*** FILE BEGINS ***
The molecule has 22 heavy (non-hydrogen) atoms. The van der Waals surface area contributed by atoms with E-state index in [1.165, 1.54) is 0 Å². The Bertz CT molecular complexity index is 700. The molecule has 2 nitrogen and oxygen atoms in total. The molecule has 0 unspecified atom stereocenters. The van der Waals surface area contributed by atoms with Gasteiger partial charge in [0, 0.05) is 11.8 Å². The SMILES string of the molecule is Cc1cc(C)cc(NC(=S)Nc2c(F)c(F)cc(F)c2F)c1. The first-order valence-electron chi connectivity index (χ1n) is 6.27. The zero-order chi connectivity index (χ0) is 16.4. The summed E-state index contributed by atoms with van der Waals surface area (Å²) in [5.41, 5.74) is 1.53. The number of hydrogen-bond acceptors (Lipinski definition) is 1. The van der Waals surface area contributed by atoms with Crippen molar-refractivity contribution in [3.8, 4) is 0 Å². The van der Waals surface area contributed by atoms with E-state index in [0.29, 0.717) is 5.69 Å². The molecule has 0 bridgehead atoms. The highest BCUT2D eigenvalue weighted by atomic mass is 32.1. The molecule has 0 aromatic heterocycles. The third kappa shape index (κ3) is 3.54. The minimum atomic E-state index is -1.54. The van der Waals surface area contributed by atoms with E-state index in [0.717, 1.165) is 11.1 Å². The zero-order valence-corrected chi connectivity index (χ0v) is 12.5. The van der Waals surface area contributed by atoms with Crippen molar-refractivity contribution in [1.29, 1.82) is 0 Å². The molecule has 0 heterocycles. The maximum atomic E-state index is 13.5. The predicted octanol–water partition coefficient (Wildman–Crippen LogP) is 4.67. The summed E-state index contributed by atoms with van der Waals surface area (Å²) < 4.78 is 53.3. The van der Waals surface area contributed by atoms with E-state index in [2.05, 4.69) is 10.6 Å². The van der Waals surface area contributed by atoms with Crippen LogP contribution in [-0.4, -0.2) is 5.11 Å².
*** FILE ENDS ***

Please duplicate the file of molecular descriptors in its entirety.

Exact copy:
The molecule has 22 heavy (non-hydrogen) atoms. The van der Waals surface area contributed by atoms with E-state index in [1.165, 1.54) is 0 Å². The Bertz CT molecular complexity index is 700. The molecule has 2 nitrogen and oxygen atoms in total. The molecule has 0 unspecified atom stereocenters. The van der Waals surface area contributed by atoms with Gasteiger partial charge in [0, 0.05) is 11.8 Å². The SMILES string of the molecule is Cc1cc(C)cc(NC(=S)Nc2c(F)c(F)cc(F)c2F)c1. The first-order valence-electron chi connectivity index (χ1n) is 6.27. The zero-order chi connectivity index (χ0) is 16.4. The summed E-state index contributed by atoms with van der Waals surface area (Å²) in [5.41, 5.74) is 1.53. The number of hydrogen-bond acceptors (Lipinski definition) is 1. The van der Waals surface area contributed by atoms with Crippen molar-refractivity contribution in [3.8, 4) is 0 Å². The van der Waals surface area contributed by atoms with E-state index in [0.29, 0.717) is 5.69 Å². The molecule has 0 bridgehead atoms. The highest BCUT2D eigenvalue weighted by atomic mass is 32.1. The molecule has 0 aromatic heterocycles. The third kappa shape index (κ3) is 3.54. The minimum atomic E-state index is -1.54. The van der Waals surface area contributed by atoms with E-state index in [0.717, 1.165) is 11.1 Å². The zero-order valence-corrected chi connectivity index (χ0v) is 12.5. The van der Waals surface area contributed by atoms with Crippen molar-refractivity contribution in [1.29, 1.82) is 0 Å². The molecule has 0 heterocycles. The maximum atomic E-state index is 13.5. The predicted octanol–water partition coefficient (Wildman–Crippen LogP) is 4.67. The summed E-state index contributed by atoms with van der Waals surface area (Å²) < 4.78 is 53.3. The van der Waals surface area contributed by atoms with E-state index in [2.05, 4.69) is 10.6 Å². The van der Waals surface area contributed by atoms with Crippen LogP contribution in [-0.4, -0.2) is 5.11 Å².